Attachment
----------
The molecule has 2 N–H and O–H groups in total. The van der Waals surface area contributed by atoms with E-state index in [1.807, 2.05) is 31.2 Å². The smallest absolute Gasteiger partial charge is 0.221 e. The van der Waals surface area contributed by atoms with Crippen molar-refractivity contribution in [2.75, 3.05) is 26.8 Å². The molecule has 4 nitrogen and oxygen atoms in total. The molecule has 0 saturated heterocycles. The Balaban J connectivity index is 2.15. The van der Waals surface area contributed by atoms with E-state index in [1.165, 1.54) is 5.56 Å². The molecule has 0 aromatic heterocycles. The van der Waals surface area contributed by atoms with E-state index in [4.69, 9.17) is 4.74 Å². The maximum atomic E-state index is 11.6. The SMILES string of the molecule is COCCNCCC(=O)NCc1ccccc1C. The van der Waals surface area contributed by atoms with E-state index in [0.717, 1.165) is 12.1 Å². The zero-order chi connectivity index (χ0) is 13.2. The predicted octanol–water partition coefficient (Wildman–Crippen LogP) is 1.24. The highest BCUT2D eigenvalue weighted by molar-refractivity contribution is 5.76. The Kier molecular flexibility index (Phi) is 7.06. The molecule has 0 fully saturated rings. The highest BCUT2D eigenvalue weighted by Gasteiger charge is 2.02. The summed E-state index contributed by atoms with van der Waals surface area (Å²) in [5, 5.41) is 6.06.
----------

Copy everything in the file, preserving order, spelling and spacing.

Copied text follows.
The molecule has 2 N–H and O–H groups in total. The van der Waals surface area contributed by atoms with E-state index in [1.807, 2.05) is 31.2 Å². The smallest absolute Gasteiger partial charge is 0.221 e. The van der Waals surface area contributed by atoms with Crippen molar-refractivity contribution in [2.75, 3.05) is 26.8 Å². The molecule has 4 nitrogen and oxygen atoms in total. The molecule has 0 saturated heterocycles. The Balaban J connectivity index is 2.15. The van der Waals surface area contributed by atoms with E-state index in [1.165, 1.54) is 5.56 Å². The molecule has 0 aromatic heterocycles. The van der Waals surface area contributed by atoms with E-state index in [4.69, 9.17) is 4.74 Å². The maximum atomic E-state index is 11.6. The SMILES string of the molecule is COCCNCCC(=O)NCc1ccccc1C. The van der Waals surface area contributed by atoms with E-state index in [0.717, 1.165) is 12.1 Å². The zero-order chi connectivity index (χ0) is 13.2. The predicted octanol–water partition coefficient (Wildman–Crippen LogP) is 1.24. The highest BCUT2D eigenvalue weighted by molar-refractivity contribution is 5.76. The Kier molecular flexibility index (Phi) is 7.06. The molecule has 0 fully saturated rings. The highest BCUT2D eigenvalue weighted by Gasteiger charge is 2.02. The summed E-state index contributed by atoms with van der Waals surface area (Å²) in [5, 5.41) is 6.06.